Eight years after the contentious 1973 Cotton Bowl, the Crimson Tide and Longhorns faced off against one another in Dallas as Top 5 teams. After losing to inferior Georgia Tech early in the season and tying Southern Miss in the middle of the season, SEC champion Alabama was 9-1-1 and ranked No. 3. When No. 1 Clemson won the Orange Bowl that evening, Alabama’s limited chances of winning the national championship were rendered meaningless. Alabama also attempted to set a record by winning its seventh straight bowl game. The No. 7 Texas team was also 9-1-1, but it was eliminated from title contention after a humiliating loss to Arkansas and a tie with Houston. Bryant’s final great Alabama squad lost by a razor-thin margin to the Longhorns, now led by Fred Akers. The majority of the action occurred in the fourth quarter, which Alabama entered led 7-0 thanks to a touchdown throw from Walter Lewis to Jesse Bendross (filling in for an injured Alan Gray). With 10:38 remaining, the Crimson Tide increased its advantage to 10-0 thanks to a short Peter Kim field goal, but the Longhorns responded with back-to-back touchdown runs of 30 and 8 yards by Terry Orr to take a 14-10 lead with 2:05 remaining. Joey Jones of Alabama then successfully returned the subsequent kickoff 61 yards to the Texas 38-yard line, but the following play, Lewis was intercepted by William Graham at the Longhorns’ 1. As the final seconds of the game ticked off the clock, Alabama was unable to move into field-goal range and Texas took advantage of an intentional safety to make it a two-point game.

.Texas 21, Alabama 37 (2010 BCS National Championship Game)

Before the Crimson Tide and Longhorns played each other again, nearly 30 years had passed and both programs had undergone a number of coaching changes. This time, the indisputable BCS national championship was decided at the Rose Bowl in Pasadena, California, between No. 1 Alabama and No. 2 Texas, both of which were 13-0. Mack Brown’s Longhorns were vying for their second crown in five years, while Nick Saban’s Crimson Tide was vying for its first in 17 years. Texas jumped out to an early 6-0 lead, but by that point, Colt McCoy, its ace quarterback, had already suffered a shoulder injury. The biggest play was defensive lineman Marcell Dareus’ 28-yard interception return for a touchdown as Alabama seized the lead with 24 points in the second quarter. Texas’s backup quarterback Garrett Gilbert, a freshman, brought the score to 24-21, but Alabama’s defense once again made a crucial play. Gilbert lost the ball after being blindsided by Crimson Tide defender Eryk Anders with 3:04 left in the game, which Courtney Upshaw recovered at the 3-yard line. Soon after, Mark Ingram sprinted into the end zone to give Alabama a 31-21 lead. With 47 seconds left, Trent Richardson scored a touchdown and the Crimson Tide had a 16-point lead after their fifth takeaway of the contest, which came on a Javier Arenas interception. In hindsight, the game signaled the start of different paths for Texas and Alabama. While the Longhorns have hardly been nationally relevant since and are on their third head coach since Brown was forced out at the end of the 2013 season, Saban and the Crimson Tide won their first of six championships over the course of the following 12 years.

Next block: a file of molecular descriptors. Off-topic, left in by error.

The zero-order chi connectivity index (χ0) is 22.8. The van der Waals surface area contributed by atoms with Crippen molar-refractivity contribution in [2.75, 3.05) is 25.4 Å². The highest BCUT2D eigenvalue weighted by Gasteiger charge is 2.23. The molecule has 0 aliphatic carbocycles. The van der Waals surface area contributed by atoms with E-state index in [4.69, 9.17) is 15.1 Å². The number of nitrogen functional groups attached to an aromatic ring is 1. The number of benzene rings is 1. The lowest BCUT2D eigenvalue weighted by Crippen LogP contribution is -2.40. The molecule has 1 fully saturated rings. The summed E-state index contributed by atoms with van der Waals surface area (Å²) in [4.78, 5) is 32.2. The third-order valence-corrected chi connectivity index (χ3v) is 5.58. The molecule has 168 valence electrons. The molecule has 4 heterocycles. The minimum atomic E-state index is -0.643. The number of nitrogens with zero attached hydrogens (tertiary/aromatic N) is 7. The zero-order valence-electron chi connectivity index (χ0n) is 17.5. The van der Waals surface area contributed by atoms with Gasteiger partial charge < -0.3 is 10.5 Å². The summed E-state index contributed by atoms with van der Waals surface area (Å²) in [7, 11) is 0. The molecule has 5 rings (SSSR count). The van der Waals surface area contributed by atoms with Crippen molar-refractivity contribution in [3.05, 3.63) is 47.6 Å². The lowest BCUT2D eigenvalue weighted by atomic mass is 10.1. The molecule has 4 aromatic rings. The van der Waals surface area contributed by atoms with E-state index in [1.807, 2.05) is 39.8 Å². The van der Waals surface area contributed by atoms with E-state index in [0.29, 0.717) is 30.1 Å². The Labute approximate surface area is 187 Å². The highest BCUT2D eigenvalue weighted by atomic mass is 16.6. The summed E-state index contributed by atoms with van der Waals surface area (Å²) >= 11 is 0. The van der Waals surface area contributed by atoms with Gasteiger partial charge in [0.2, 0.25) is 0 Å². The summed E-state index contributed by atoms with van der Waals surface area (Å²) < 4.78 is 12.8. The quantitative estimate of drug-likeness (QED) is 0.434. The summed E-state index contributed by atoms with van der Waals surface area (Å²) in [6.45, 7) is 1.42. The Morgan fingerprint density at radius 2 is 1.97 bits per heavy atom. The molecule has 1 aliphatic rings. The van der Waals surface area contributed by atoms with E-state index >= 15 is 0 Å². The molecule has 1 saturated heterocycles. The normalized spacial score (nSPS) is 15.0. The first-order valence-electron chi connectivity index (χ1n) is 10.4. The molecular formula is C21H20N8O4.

Alabama is the Million Dollar Band, but why?

After the 1922 football game versus Georgia Tech, “Champ” Pickens gave the group the moniker “Million Dollar Band.” Despite conflicting tales, it is said that the band had to ask local companies for money in order to attend the game. They succeeded in raising enough cash to take a tourist sleeper to the game.

How many members makeup Million Dollar Band from Alabama?

400 people
For more than a century, the Million Dollar Band has performed at Crimson Tide athletic events and around campus. The Color Guard and the Crimsonettes are among the bands with more than 400 current members. The UA’s biggest student organization is this one.

What is the Million Dollar Band’s admissions process?

How can I sign up? A: Go to the website’s MILLION DOLLAR BAND area! A letter of recommendation from your present band director is required for all new members, and auditions are required for all positions (wind, percussion, Colorguard, and Crimsonette).

Which university features the Million Dollar Band?

Alabama State University
The University of Alabama’s official marching band is The Million Dollar Band, sometimes known as MDB. The Million Dollar Band, which was founded in 1912, is the biggest group of students at the University of Alabama.

Exit mobile version